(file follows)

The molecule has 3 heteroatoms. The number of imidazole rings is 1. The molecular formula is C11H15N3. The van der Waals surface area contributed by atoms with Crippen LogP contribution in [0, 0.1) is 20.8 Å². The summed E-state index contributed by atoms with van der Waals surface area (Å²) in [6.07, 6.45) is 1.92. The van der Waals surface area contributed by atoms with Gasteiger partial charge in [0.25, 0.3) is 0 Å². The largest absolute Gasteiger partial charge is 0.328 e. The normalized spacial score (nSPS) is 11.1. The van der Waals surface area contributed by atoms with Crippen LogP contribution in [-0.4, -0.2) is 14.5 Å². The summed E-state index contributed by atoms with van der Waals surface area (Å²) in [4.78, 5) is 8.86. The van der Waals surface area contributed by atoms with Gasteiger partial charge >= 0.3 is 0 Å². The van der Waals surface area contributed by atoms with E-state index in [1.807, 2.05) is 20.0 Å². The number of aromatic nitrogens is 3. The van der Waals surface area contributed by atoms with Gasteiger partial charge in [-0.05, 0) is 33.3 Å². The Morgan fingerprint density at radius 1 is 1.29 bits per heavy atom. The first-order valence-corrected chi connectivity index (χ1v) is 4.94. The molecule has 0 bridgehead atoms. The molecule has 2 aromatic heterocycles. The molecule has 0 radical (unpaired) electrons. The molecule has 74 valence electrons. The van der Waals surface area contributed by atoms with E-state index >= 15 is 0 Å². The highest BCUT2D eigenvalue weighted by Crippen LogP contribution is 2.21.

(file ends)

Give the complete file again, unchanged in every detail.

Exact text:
The molecule has 3 heteroatoms. The number of imidazole rings is 1. The molecular formula is C11H15N3. The van der Waals surface area contributed by atoms with Crippen LogP contribution in [0, 0.1) is 20.8 Å². The summed E-state index contributed by atoms with van der Waals surface area (Å²) in [6.07, 6.45) is 1.92. The van der Waals surface area contributed by atoms with Gasteiger partial charge in [0.25, 0.3) is 0 Å². The largest absolute Gasteiger partial charge is 0.328 e. The normalized spacial score (nSPS) is 11.1. The van der Waals surface area contributed by atoms with Crippen LogP contribution in [-0.4, -0.2) is 14.5 Å². The summed E-state index contributed by atoms with van der Waals surface area (Å²) in [4.78, 5) is 8.86. The van der Waals surface area contributed by atoms with Gasteiger partial charge >= 0.3 is 0 Å². The van der Waals surface area contributed by atoms with E-state index in [1.807, 2.05) is 20.0 Å². The number of aromatic nitrogens is 3. The van der Waals surface area contributed by atoms with Gasteiger partial charge in [-0.05, 0) is 33.3 Å². The Morgan fingerprint density at radius 1 is 1.29 bits per heavy atom. The first-order valence-corrected chi connectivity index (χ1v) is 4.94. The molecule has 0 bridgehead atoms. The molecule has 2 aromatic heterocycles. The molecule has 0 radical (unpaired) electrons. The molecule has 74 valence electrons. The van der Waals surface area contributed by atoms with E-state index >= 15 is 0 Å². The highest BCUT2D eigenvalue weighted by Crippen LogP contribution is 2.21.